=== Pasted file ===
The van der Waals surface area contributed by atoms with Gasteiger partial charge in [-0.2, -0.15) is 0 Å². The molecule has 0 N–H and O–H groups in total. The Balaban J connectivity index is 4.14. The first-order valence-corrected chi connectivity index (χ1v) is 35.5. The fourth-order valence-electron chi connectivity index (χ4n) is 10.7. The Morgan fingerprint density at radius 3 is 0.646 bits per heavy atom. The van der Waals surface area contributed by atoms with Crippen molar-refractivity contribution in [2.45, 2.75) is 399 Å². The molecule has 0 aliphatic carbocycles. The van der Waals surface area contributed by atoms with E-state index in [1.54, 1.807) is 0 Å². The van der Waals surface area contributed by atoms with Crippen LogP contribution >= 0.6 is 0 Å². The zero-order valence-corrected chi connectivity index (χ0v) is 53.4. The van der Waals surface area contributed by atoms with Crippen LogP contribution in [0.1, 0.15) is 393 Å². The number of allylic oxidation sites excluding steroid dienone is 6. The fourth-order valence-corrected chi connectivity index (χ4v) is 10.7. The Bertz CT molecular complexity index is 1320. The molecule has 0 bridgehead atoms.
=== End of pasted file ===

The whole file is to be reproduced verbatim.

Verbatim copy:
The van der Waals surface area contributed by atoms with Gasteiger partial charge in [-0.2, -0.15) is 0 Å². The molecule has 0 N–H and O–H groups in total. The Balaban J connectivity index is 4.14. The first-order valence-corrected chi connectivity index (χ1v) is 35.5. The fourth-order valence-electron chi connectivity index (χ4n) is 10.7. The Morgan fingerprint density at radius 3 is 0.646 bits per heavy atom. The van der Waals surface area contributed by atoms with Crippen molar-refractivity contribution in [2.45, 2.75) is 399 Å². The molecule has 0 aliphatic carbocycles. The van der Waals surface area contributed by atoms with E-state index in [1.54, 1.807) is 0 Å². The van der Waals surface area contributed by atoms with Crippen LogP contribution >= 0.6 is 0 Å². The zero-order valence-corrected chi connectivity index (χ0v) is 53.4. The van der Waals surface area contributed by atoms with Crippen LogP contribution in [0.1, 0.15) is 393 Å². The number of allylic oxidation sites excluding steroid dienone is 6. The fourth-order valence-corrected chi connectivity index (χ4v) is 10.7. The Bertz CT molecular complexity index is 1320. The molecule has 0 bridgehead atoms.